Can I Fix My Own Boiler With the FU Fault Code?

As the FU fault code indicates an issue with the internal components of your boiler, there aren’t many DIY fixes that you can legally and safely attempt.

Before calling a Gas Safe engineer, you can reset the boiler to see if that clears the code, but if it continues to appear intermittently then you shouldn’t keep resetting it yourself, as this may lead to further damage.

To reset an Ideal Logic boiler, turn the knob on the front of the unit to the ‘Reset’ position.

How to Fix the FU Fault

Remember that because the fault is connected to something internally with your boiler, you’ll need a Gas Safe Registered engineer to fix the issue.

If the Boiler Pump is Blocked or Faulty

Your engineer will first check that there isn’t blocking the pump. If it is, they will remove the air by ‘bleeding’ the pump, just as you might bleed your radiators.

There will be no need for a new pump, but if the airlock was due to you repressurising the boiler, they may want to check that there are no ongoing issues affecting the pressure.

If heating sludge has caused the pump to be blocked, an engineer should be able to remove the part and clean it without the need of replacement.

However they will need to get the heating sludge out of the system to prevent future blockages.

To do this they will perform a ‘flush’, which means sending specialist chemicals throughout all of your house’s pipes. These are known as central heating inhibitors and will completely break down the sludge.

To prevent future build up, your engineer can install a magnetic filter. This will catch bits of rust in the system before they are able to form together, and can be cleaned every time your boiler is serviced.

It may be the case that your pump has ceased to function due to extended use, and cannot be unblocked or repaired. In this case your engineer will need to replace the part.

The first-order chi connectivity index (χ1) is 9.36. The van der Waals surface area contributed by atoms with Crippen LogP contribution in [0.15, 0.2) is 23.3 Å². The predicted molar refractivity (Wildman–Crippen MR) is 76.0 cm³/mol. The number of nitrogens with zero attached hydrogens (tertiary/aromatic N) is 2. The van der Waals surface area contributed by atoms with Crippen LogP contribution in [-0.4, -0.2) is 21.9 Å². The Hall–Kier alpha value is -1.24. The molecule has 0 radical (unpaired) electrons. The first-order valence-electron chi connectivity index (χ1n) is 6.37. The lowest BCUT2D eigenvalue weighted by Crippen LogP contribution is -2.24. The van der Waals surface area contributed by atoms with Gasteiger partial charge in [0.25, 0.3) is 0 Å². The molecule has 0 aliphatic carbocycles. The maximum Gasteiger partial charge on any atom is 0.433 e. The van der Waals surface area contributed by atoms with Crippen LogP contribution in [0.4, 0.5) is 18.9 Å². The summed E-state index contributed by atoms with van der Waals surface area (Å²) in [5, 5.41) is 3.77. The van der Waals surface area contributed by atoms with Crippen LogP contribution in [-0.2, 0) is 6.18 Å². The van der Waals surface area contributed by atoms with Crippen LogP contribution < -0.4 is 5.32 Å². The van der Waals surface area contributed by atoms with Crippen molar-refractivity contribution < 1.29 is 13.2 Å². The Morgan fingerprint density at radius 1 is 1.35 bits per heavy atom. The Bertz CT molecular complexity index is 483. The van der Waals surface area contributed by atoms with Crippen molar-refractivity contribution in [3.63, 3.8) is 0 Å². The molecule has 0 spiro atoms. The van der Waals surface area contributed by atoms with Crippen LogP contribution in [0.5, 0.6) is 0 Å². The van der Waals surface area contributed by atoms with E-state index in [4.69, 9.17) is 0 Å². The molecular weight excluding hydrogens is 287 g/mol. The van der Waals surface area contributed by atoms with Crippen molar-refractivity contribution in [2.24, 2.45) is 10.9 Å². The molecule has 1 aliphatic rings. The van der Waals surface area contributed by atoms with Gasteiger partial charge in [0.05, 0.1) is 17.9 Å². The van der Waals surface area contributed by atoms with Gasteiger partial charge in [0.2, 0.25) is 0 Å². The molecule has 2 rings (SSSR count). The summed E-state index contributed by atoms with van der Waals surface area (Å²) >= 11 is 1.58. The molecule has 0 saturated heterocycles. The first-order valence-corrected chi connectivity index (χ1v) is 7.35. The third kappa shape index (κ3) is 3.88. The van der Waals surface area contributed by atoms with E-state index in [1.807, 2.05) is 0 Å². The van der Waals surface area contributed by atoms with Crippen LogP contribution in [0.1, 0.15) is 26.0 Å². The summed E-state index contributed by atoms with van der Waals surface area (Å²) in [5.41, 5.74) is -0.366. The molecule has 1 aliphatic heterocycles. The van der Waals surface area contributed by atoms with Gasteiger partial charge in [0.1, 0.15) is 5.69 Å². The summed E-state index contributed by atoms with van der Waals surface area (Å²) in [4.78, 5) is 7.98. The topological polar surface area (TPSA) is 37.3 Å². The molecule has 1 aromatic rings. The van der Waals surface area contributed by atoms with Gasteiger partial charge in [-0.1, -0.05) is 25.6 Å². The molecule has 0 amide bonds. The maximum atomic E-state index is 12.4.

If your boiler is outside of the warranty period this can be an expensive job as its not uncommon for pumps to cost over £250, depending on the model.

If the Boiler Heat Exchanger is Blocked, Faulty, or Leaking

If the heat exchanger is blocked with heating sludge, the engineer will use the same process as if the pump was blocked.

This will involve removing and cleaning the part, as well as a whole system flush. Unless the exchanger has become damaged by the blockage, a new part won’t be necessary.

A limescale build up can also be treated with a flush, but your engineer will use chemicals specially designed to break down limescale.

If this has built up on the heat exchanger to the point where it is cracked and/or leaking, the whole part will likely need to be replaced along with the system cleanse.

Unfortunately this is one of the more expensive boiler parts, with £500 not being a surprising price. 

If the Thermistors are Faulty or Installed Incorrectly

If there is an installation issue, your installer or a visiting engineer will be able to determine and rectify this very quickly.

If they suspect that a part is faulty, they will test the thermistor’s readings to see if they are accurate. If the part is non-functioning or sending incorrect readings, they will replace it.

Luckily, thermistors are cheap to replace as they usually cost under £20. 

If There is A Fault With the Printed Circuit Board (PCB) 

Before advising that the PCB has totally ceased to function, your engineer should run a number of checks to determine whether it can be repaired without replacement. 

If any wiring has become loose between the PCB and other electrical components, this will be an easy fix with the only cost being any new wires required.

If your engineer has considered every other possibility and needs to replace the PCB, it can cost in the region of £500.

If other issues with your boiler have been highlighted during your service, they may advise that a new unit would be a cheaper option.

Which Ideal Logic Models Use the FU Fault Code?

All of the Ideal Logic models use the same system of fault codes. This means that the FU fault code indicates a difference.